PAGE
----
Retirement . . . the word is threatening to me. Philosophically, I absolutely hate the idea. Most of us spend so much of our adult lives trying to gain ground in the areas we do our best work in. Retirement by its definition sounds so counter-productive to that. For a “type A” driver like me, it is difficult not to see retirement as a sort of resignation from meaningful contribution, stopping short of some unidentified goal. And yet, what one-dimensional, spiritually-limited, thinking this is!
As I often reminded my sweet Dad, who sometimes wondered aloud if he hadn’t become just a drain on resources, when God makes the choice to wake you up in the morning, it is the outworking of His perfect deliberate will, woven with the promise of fruitful purpose threaded like a vine all the way through your waiting day. After all, God just doesn’t forget to call you home. For all those who are saved by grace through faith in His Son, heaven is our default (Phil 3:20). Our Heavenly Father has to decide NOT to let us move there quite yet or we would all be there already. He does everything well; His way is perfect (Psalm 18:30). His plan for today cannot be improved upon. . . period.
So, does this rabbit trail have anything to do with retirement?
My husband has firmly decided it is time for him to transition from his current occupation (aka retire). 2013 is target year for him. Quite honestly the reality of that continues to causes me some discomfort but it isn’t because God hasn’t been gracious in making provision for us and it isn’t because my husband doesn’t deserve his transition. It is just the process of change, I guess, that tweaks my own level of insecurity.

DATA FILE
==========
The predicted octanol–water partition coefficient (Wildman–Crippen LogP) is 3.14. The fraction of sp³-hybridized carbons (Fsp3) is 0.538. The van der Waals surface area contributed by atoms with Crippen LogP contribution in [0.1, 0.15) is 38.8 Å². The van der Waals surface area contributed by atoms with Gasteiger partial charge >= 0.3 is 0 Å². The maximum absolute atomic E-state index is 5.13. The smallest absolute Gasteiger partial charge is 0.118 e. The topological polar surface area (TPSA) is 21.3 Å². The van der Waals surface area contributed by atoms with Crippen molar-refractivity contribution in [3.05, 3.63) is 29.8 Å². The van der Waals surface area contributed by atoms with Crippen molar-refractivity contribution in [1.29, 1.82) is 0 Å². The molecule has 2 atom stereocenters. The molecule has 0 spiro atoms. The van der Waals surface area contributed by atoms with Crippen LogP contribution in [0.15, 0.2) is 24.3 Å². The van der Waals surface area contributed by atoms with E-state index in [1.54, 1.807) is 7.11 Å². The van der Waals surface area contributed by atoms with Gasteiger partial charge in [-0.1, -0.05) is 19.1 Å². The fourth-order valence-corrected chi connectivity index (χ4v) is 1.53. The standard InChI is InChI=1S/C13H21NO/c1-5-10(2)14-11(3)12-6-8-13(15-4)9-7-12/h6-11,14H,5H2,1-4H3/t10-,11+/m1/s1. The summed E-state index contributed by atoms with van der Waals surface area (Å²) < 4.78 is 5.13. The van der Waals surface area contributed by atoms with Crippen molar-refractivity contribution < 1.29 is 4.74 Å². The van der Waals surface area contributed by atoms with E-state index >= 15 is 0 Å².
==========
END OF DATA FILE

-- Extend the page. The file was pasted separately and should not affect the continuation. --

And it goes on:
Life holds times of transitions which are necessary, in part, because of the impact of aging. Like it or not, we all share aging. But these normal transitions do not need to be disruptions in productivity or deductions in the value of potential contributions. In fact, praise God, they are intended to be just the opposite. Age is indeed relative (think Abraham and Sarah). What a wonderful thing it will be to go on a mission trip and be able to stay longer than planned if the need is significant. What a breath of fresh air to have time to invest my energy as a whole mind/body experience into Kingdom-building things. More time to write, what a luxury! What a blessing to note that everything I’ve learned throughout the course of this life I drag with me into the tomorrow God has planned. I’ve said it before, “He is the best steward of His own resources.” If all I am is devoted to all He is, life abundant awaits!
More time in Romania . . . ?
OR Quatemala . . . ?
All of this transitioning to a more relaxed schedule seems so overly simplified when you are young–more sleep time, opportunity to decide what you want to do and when you may get around to doing it–what’s not appealing about that? You wonder why “old” people make these decisions such a big deal. I’m remembering when I was a “youthful 40” I was known to say, “just give me half an opportunity to retire and watch me go.” Yeh, right! Those with big mouths and strong convictions often find it beneficial to eat their own hasty words!
As for me, I have already transitioned but I will never retire. Like the Apostle Paul, I want to go out fighting, to finish the race, to win the prize for which God has called me heavenward in Christ Jesus. My sweet husband and I and our Savior are a team, for better or worse, in work-a-day occupation or retirement. Loving the inspired writings of Paul, I move with him when he states, “Brethren, I do not count myself to have apprehended; but one thing I do, forgetting those things which are behind and reaching forward to those things which are ahead, I press toward the goal for the prize of the upward call of God in Christ Jesus.” Phil 3:13-14
Pressing into Christ during this transition,